My girl took a hard fall the other day, physically and emotionally. Her ministry, her field, has literally been in the field out behind our house. She's been trying to make friends with all of the children in this area, playing with them, making up games, and also trying to show them kindness and compassion when someone is hurt. The cultural attitude is the opposite. Kids and adults alike will laugh, mock, and even pick on someone who is hurt, or someone who is sad. I've seen crowds of people just stare at someone who has had a bad accident, and moments later mock them. It's not something I've been able to understand yet, other than it must be some kind of defense mechanism, where to survive you have to be tough and hard, not soft and kind. So, when someone is down, the rest just pile on the hurt, adding insult to injury by pointing or laughing. Inside I think every onlooker is hoping it will never be them on the receiving end. I think everyone knows what's right inside, but it's much easier to destroy and knock down than it is to lift up and encourage.
The very day she wrote on her blog about playing with the kids in the village, she became the victim of this twisted sense of humor. As they were all jumping rope, Abby's turn came and she went to hop in. They waited until just the right moment and then pulled the rope tight, making her fall, and fall hard. She scraped up her arm and knees, and most certainly took a blow emotionally as they began to mock her while she cried. This was her reward for her labors? Oberline saw it happen and became very angry. I think she would have knocked them on their rears ends.
A hard and yet precious lesson was just breaking in.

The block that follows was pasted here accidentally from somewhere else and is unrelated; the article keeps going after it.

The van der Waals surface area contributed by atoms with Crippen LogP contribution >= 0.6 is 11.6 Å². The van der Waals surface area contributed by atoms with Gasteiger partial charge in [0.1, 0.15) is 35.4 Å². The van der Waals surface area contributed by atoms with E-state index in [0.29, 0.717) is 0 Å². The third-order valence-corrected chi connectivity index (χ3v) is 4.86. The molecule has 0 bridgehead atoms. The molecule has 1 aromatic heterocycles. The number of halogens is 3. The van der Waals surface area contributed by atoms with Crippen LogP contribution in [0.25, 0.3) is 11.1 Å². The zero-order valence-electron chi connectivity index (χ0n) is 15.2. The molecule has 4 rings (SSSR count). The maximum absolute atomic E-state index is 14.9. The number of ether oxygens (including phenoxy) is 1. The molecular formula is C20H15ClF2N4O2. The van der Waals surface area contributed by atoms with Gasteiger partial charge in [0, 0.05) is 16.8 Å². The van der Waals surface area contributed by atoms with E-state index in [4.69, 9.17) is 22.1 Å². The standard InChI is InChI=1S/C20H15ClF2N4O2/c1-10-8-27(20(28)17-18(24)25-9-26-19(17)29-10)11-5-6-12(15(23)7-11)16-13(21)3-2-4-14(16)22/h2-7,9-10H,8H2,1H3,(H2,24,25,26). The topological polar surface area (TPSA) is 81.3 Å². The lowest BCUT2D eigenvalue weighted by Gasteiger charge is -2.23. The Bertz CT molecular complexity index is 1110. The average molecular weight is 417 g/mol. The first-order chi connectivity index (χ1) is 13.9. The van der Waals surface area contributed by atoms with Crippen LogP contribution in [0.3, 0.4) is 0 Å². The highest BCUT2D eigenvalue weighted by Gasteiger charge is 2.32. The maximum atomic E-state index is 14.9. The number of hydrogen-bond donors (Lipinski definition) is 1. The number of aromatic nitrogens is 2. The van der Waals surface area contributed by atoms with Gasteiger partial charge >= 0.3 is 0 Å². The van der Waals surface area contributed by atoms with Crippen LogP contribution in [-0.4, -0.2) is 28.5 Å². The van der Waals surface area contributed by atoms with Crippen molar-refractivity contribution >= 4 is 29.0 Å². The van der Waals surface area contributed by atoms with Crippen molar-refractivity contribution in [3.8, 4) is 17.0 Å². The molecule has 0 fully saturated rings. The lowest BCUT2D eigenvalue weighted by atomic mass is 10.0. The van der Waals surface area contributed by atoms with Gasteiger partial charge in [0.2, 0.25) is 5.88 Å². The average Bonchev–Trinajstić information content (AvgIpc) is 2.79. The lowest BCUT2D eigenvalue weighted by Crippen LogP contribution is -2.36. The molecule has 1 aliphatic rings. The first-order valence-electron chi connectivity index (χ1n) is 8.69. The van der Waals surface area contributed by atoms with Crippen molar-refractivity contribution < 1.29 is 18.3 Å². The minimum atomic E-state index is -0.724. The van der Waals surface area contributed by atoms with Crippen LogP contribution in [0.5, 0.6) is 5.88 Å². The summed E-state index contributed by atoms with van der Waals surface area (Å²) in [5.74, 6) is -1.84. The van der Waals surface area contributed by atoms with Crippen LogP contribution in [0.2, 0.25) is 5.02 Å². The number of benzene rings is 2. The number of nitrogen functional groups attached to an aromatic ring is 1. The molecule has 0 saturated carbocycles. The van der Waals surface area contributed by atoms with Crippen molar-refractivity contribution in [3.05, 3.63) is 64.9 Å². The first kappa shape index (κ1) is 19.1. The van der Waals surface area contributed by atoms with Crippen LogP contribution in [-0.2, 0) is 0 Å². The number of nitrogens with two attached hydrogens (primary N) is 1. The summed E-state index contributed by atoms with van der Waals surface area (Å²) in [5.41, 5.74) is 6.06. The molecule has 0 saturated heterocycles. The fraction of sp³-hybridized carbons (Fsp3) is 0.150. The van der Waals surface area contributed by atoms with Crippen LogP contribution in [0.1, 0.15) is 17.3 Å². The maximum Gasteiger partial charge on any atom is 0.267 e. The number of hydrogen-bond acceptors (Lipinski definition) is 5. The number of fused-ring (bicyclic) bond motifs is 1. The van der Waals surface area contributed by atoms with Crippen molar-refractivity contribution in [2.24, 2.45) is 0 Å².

I thought her arm was just bruised and sprained, and I knew the emotional end was only making it worse, so we iced it and wrapped it, but overnight and through the next day her arm began to swell and didn't get better.
This morning she still couldn't twist her arm, so we finally made the trip to the city at her mother's persistence.
Momma's Intuition was right this time. Abby had fractured both her Ulna and her Radius bones.
When we got to the hospital, a missionary nurse that I know named Beth helped Kari to get Abby through the system, from x-ray to cast, without hardly sitting down. That's an amazing feat in this country, where you might sit and wait for hours before you can even get a number to be seen, and it could be most of the day before you're finished. Beth shined the light of Christ by serving and helping us so selflessly and lovingly. She was there waiting when we arrived.
We'd just read in our morning devotions about how God shed's His light on us. (Psalm 97:11) We can't make that light. It doesn't come from us. It's only given to us, and just like nobody lights a kerosene lantern at night only to put it under a bowl, we don't tuck away and hide the light of Christ either. It's not meant to keep to ourselves. It's meant to reflect, to give, to warm, to light up the night. Miss Beth became our living example today.
My friend Patchouko said something yesterday that fit well, as we watched another Christian at work.
"You know, a true Christian doesn't need to bother with trying to convince people they are good. They don't need to tell people that they go to church. They don't need to say anything. People can just see it on their face. They feel love, and they know already, and say, "Ahhhh, that is a Christian.'"
Oberline was along also and got to watch Beth in action, got to see an x-ray and bones for the first time, and listened intently to Kari as she commented that it was Christians who started the first hospitals, out of love and compassion for the people they were called to serve. The wheels are turning for this young lady.
Abby has 4 weeks and a beautiful red, modern cast that gets her out of dishes for awhile. She's still smiling, and I know she will use this to glorify God. I don't doubt it for a second that people might look at this child and forget altogether that she's even in a cast. Her light is too bright, and her joy is as unbridled as her horse. She's all wrapped up in Jesus, and she just can't help but share Him.